When Gunnar wrote the shore of life in 1915 and noted the land is ringed with a deadly surf, that one must cross, either for fish or for the world and back home again for shelter, I think he had the eiðars in mind. Look at them here in Neskaupstaðir, fishing with their chicks in the swells. Some of the chicks get tossed a metre into the air, and then dragged down a metre under the waves.
And yet they must be here. If I’m right, this is Gunnar’s image of World War I. So much has gone into portrayals of its butchery and horror and senselessness for a century now. At the time, to deal with his own horror, Gunnar chose an image of life, and one at the heart of the Icelandic soul.
The Shore of Life.Gunnar wrote and published in Danish. Most copies, however, were in German.
Who cares if the forest is only 40 centimetres high.
Nothing beats an Icelandic willow forest for beauty and delight. Oh, the birches and the rowans have their mysteries and dreams, but the willows are just pools of delight making the world a better place. I hope you get to sit down beside one some day and chat!
I once asked a waitress in Reykjavik why Icelandic lamb was so superior. “It’s the berries,” she said.
Well, a lamb dinner in a nice restaurant in Reykjavik, like the Apotek …
… is going to cost CAD$65 for the main course alone, so, you know, $260 all-in for two. For this reason, there are bilberries, which are free for all who wish to marinate themselves in the rain and the wind. Highly recommended.
In winter, there are no bilberries. And no lambs. You’re on your own.
Once there were fuel stations for travellers. They were built on farms and were the modern equivalent of a service economy that had sustained wealthy farms for many hundreds of years. Some even had garage and tire services and predated the Ring Road of Dutch Camper Company fame. Many of the country hotels in Iceland still follow this old model of serving travellers on farms. The fuel stations are gone now as working centres, though. The more remote of them have been replaced with a lone pump, an automatic card reader, a light, and the bright sign of a national chain in a corner of a field. Not at Starmyri, though!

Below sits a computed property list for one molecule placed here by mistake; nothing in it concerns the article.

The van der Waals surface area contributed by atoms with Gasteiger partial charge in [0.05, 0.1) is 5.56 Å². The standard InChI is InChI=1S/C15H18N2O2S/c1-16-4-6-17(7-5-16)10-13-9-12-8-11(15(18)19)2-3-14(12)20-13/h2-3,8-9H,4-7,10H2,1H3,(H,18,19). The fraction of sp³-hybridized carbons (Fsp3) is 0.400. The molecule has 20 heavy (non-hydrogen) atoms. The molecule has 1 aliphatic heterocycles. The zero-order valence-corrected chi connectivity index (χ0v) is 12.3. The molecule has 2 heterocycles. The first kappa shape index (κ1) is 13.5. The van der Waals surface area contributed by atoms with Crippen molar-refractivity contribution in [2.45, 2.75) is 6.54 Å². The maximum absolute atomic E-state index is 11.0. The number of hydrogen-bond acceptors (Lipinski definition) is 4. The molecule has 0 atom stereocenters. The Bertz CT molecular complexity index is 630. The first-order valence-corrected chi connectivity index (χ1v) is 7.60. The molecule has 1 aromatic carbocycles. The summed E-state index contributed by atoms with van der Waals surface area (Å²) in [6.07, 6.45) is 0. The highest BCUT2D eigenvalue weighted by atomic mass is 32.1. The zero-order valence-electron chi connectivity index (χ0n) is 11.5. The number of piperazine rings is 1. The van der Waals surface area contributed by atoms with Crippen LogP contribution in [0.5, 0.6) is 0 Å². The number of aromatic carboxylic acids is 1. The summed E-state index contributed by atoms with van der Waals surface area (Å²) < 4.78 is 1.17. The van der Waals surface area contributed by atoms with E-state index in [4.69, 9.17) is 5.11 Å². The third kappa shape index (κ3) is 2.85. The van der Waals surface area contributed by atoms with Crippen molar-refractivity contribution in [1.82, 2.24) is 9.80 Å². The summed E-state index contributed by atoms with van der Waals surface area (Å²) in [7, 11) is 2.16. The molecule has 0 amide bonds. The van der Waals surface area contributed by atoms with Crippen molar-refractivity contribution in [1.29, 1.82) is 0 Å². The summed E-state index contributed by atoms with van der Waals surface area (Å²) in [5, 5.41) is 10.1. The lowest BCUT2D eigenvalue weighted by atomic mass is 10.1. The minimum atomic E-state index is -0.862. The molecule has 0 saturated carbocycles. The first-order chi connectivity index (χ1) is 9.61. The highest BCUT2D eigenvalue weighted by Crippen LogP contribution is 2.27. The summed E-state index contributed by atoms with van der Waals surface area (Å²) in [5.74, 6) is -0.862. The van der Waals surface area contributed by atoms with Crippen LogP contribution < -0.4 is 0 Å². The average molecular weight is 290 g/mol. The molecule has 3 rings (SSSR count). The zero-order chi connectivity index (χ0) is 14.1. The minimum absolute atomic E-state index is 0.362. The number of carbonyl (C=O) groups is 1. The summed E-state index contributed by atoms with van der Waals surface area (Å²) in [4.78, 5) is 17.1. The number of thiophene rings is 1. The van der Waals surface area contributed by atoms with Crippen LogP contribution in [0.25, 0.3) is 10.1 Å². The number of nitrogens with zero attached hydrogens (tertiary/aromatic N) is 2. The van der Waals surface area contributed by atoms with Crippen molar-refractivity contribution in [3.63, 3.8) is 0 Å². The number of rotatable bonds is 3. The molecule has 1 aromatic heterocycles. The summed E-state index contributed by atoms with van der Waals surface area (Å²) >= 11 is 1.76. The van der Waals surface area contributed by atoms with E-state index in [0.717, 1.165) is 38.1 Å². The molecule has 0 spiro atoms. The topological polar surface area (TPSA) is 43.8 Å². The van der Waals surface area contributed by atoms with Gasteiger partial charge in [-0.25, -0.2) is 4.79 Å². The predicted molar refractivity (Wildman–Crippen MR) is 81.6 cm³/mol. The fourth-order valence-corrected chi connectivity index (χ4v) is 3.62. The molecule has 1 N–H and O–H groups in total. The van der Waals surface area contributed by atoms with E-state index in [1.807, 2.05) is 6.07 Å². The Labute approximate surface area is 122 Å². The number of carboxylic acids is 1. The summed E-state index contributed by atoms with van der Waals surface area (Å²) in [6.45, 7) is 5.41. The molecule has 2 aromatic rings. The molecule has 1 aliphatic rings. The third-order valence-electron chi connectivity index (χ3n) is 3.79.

This translation of a bustling service centre on a rich farm is a bitter story. Once on the gravel road north along the East Coast from Höfn, with valuable shore rights at the mouth of the Seal River…
… and a good, sheltered landing, it was isolated by the sea by black sand drifting south by rivers re-engineered in the North during the diversion to create the hydroelectric power for the aluminum smelter in Reyðarfjörður.
The result was a new East Coast built from lagoons and long, black sand beaches…
…beloved of tourists and useless for farms that live in 1100 years of time, not the continually re-occurring present and fictional pasts and futures of 21st century time.
Still, as you can see…
… the whale bones of an older past keep it company now, as if they were the busts of roman senators on their plinths. This is beautiful art-making. You can see 1100 years of life at once.
Whatever Siberian forest this tree grew in before washing west and south and landing on the Starymyri shore, I bet it never expected to achieve eternity like this! And, yes, at Starmyri, where the sheep pastures have eroded away in the wind…
… the shore is blocked by industrial sand, shore rights are extinguished and the road has been moved away from the farmyard, the farm still manages to draw sustenance from travellers.
Each cabin offers an ideal Iceland, framed as a work of art.
Like many important things in Iceland, you have to find the history yourself, on the principle that you only need to know what you need to know and if you find something else, then you know and don’t need to be told, in this country that dresses up as pristine nature, her newest artistic dress.
An old farmer built this artwork in his retirement. The family keeps it in his memory. What a clever man!